Sunday, September 11, 2011

Five Comics Worth Reading - September 2011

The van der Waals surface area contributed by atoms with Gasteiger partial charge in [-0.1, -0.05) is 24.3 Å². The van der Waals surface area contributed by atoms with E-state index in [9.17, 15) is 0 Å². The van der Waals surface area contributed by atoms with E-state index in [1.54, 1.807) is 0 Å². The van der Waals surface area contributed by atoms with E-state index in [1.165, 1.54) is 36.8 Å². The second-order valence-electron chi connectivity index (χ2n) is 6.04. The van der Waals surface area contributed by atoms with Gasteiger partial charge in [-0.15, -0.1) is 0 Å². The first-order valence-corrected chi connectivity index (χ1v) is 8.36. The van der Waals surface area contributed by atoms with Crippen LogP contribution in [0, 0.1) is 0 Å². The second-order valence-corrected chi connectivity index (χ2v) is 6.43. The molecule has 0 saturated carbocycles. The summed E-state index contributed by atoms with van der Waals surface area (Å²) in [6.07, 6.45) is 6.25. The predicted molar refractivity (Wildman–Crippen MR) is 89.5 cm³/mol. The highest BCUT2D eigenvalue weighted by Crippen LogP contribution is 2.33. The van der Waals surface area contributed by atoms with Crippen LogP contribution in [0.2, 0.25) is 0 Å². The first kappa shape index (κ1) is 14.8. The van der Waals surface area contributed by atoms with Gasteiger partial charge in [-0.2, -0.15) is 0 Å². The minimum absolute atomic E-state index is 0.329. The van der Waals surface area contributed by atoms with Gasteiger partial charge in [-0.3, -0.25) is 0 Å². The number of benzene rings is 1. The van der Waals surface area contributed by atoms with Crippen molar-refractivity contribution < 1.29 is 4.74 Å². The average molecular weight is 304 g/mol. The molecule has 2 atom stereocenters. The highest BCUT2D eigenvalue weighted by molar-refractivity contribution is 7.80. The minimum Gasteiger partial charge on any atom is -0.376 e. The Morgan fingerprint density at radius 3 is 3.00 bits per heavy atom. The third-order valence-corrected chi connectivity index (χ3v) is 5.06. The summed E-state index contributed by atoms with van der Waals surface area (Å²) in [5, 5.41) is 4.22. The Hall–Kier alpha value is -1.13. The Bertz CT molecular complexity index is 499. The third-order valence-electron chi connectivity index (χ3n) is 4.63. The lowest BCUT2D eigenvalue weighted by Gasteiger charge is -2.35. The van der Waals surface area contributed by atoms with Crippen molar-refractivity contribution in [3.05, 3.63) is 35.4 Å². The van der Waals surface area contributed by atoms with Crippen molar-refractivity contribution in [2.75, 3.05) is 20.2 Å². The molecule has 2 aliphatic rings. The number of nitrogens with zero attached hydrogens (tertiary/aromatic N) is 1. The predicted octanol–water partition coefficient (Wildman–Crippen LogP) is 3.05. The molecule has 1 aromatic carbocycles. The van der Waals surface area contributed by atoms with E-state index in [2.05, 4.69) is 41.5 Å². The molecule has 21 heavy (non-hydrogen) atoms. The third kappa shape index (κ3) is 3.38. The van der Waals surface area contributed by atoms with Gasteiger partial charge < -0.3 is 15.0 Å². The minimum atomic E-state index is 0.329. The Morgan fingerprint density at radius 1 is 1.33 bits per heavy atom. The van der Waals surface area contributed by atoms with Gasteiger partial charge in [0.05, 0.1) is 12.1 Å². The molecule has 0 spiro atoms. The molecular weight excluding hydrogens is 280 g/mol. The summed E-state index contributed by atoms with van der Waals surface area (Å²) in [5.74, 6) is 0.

There were points in issue #1 and the first part of issue #2 where I thought this might be the first installment of The Boys/its various spinoffs I might not really get into, not because it wasn’t any good, but because it seemed like it was set up largely to be a war story, and while Garth Ennis writes those well and Darick Robertson can draw anything, war stories just generally aren’t my jam. However, the war portions, while critical, are not the whole thing, and as noted, they’re done quite well so they contribute nicely to the bigger picture. This is really the origin story of Billy Butcher, an intriguing character in the classic Ennis mold who seems to walk the line between being an oddly endearing antihero and a straight up jerk in pretty much every one of his appearances. This story focuses on the roots of why Billy is the way he is, particularly on his relationship with his father and discovery of being able to lose himself in violence, but it doesn’t do so in a “this excuses his actions” way; it’s very shades of grey in presenting the potential motivators for Billy’s personality, but leaving it up to you to decide whether he was shaped against his will by external circumstances or just uses those as a cop out. It’s Ennis doing a great combination of action with psycho-analysis—which makes for the best Boys story—and Robertson returning to full art duties, where I have missed him sorely as he’s one of my all-time favorites. Very much looking forward to the third issue, where Billy’s slated to be “saved” by the love of a wife we know from The Boys he eventually loses.